Generals say the darndest things.
Especially when it comes to issues of gender and sexual assault.
Witness the comments of Air Force Chief of Staff Gen. Mark Welsh at a hearing last week before the Senate Armed Services Committee.
Questioned about the increasing number of sexual assault cases in the military, Welsh deftly shifted the blame elsewhere. At society in general. Even worse — although I would grant that he did not consciously intend it this way — at the victims.
Listen to Welsh in his own words, quoted at length to provide the full context:
“It’s a big problem for our nation. It may be as big or bigger elsewhere. ... Roughly 20 percent of the young women who come into the Department of Defense and the Air Force report that they were sexually assaulted in some way before they came into the military. So they come in from a society where this occurs. Some of it is the hook-up mentality of junior high, even, and high school students now. ... The same demographic group moves into the military.
“We have got to change the culture once they arrive. The way they behave, the way they treat each other cannot be outside the bounds of what we consider inclusive and respectful.”
The hook-up mentality? Talk about not getting it. General, the hook-up culture is lamentable but consensual. Sexual assault is, by definition, not consensual.
Blame the victim
So please explain, exactly, how one leads to the other. Indeed, please explain, exactly, how pinning the increase in sexual assaults on a willingness to engage in casual sex is not classic blame-the-slutty-victim thinking, dressed up in 21st-century lingo. She hooked up, so she asked for it? She was already a victim when she enlisted?
“It’s beyond belief that those statements were just uttered,” New York Sen. Kirsten Gillibrand, a Democrat, told MSNBC’s Andrea Mitchell. “This is a violent act; this is not a date gone badly.”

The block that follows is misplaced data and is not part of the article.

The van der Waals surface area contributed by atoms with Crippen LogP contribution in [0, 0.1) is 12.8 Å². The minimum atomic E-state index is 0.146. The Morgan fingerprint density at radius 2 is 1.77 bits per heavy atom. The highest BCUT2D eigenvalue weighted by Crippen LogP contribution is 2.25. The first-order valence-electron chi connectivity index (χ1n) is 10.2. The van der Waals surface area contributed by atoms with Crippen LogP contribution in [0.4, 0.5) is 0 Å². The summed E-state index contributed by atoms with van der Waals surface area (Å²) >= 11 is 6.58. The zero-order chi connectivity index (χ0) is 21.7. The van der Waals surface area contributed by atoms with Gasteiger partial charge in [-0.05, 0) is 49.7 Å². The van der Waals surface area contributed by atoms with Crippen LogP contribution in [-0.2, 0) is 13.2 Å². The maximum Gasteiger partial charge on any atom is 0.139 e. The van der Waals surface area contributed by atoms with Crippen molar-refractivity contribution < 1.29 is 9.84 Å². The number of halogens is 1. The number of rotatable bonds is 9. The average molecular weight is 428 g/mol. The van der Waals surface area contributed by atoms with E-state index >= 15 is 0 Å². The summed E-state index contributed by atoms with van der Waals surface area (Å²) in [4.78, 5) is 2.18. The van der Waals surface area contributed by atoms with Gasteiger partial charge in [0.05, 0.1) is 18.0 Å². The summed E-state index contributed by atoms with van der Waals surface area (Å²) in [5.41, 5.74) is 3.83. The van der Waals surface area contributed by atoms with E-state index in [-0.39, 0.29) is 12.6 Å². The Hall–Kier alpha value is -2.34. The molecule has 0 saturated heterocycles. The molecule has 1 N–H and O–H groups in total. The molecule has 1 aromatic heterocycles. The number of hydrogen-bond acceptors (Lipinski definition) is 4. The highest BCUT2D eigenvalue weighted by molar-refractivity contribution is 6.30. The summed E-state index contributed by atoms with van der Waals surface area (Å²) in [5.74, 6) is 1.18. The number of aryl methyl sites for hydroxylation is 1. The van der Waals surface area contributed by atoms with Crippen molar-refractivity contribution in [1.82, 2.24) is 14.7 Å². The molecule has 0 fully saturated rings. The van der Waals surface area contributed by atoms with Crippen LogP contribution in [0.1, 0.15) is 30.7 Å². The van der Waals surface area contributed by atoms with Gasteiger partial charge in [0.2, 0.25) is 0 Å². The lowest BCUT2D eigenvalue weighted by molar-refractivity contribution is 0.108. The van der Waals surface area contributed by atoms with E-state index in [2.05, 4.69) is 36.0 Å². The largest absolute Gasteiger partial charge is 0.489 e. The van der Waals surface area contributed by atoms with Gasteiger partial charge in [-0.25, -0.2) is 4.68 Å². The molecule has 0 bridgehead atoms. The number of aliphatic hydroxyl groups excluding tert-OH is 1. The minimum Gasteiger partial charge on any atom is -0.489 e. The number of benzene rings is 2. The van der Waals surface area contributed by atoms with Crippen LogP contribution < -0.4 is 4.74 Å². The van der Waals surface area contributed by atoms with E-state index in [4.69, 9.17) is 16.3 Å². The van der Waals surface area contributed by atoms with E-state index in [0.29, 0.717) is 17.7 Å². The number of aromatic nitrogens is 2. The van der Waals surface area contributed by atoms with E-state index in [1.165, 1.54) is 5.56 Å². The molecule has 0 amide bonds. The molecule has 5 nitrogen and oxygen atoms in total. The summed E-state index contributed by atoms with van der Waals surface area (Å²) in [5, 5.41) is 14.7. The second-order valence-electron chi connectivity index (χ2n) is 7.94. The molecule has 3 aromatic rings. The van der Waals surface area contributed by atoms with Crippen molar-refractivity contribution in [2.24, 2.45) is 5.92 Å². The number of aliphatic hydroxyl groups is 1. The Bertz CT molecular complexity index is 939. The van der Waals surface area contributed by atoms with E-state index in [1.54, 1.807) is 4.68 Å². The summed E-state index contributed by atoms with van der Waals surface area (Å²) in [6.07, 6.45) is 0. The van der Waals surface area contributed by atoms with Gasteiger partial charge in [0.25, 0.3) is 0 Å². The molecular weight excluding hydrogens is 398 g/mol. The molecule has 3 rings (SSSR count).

Welsh’s comments got lost in the bigger news about the Air Force officer in charge of sexual assault prevention programs being arrested for sexual assault, and an explosion in the estimated number of service members who were targets of “unwanted sexual contact,” up 35 percent from two years ago.
But they are worth highlighting because they illustrate the military’s continuing difficulty in dealing with the problem of sexual assault in its ranks. Welsh seems earnest enough — he spoke with passion at the hearing about how the military could lead the way in addressing such crimes, and hosted a screening of “The Invisible War,” the documentary on sexual assault in the military, for commanders last year. Yet he seemed clueless about how his comments could be perceived.
Just hours after Welsh’s remarks, President Obama was assuring military victims of sexual assault, “I’ve got their backs. I will support them.” Defense Secretary Chuck Hagel was decrying sexual assault as “one of the most serious challenges facing this department,” adding that the military “may be nearing a stage where the frequency of this crime and the perception that there is tolerance of it could very well undermine our ability to effectively carry out the mission and to recruit and retain the good people we need.”
And so, the secretary continued, “All of our leaders at every level in this institution will be held accountable for preventing and responding to sexual assault in their ranks and under their commands.”
Accountability, great. And yet, not a peep from the secretary’s office — no less the White House — about Welsh’s remarks. Does the secretary, does the president, believe that hook-up culture is to blame?
Welsh’s broader point, about the military versus the culture at large, is similarly misplaced. The military has a particularly egregious set of problems — in the frequency of assaults, in victims’ fear of coming forward, and in the track record of how abuse complaints are handled.
The Defense Department’s own study found that, of the estimated 26,000 assaults last year, only 3,374 complaints were filed, in large part due to fears about the consequences of coming forward. And those fears were justified: In the survey just released, nearly two-thirds of those filing complaints reported suffering retaliation, either professionally or socially.
“That’s a huge barrier for reporting,” said Maj. Gen. Gary Patton, director of the Pentagon’s Sexual Assault Prevention and Response Office.
Something needs to change — starting with attitudes, and understanding, at the top.
Washington Post Writers Group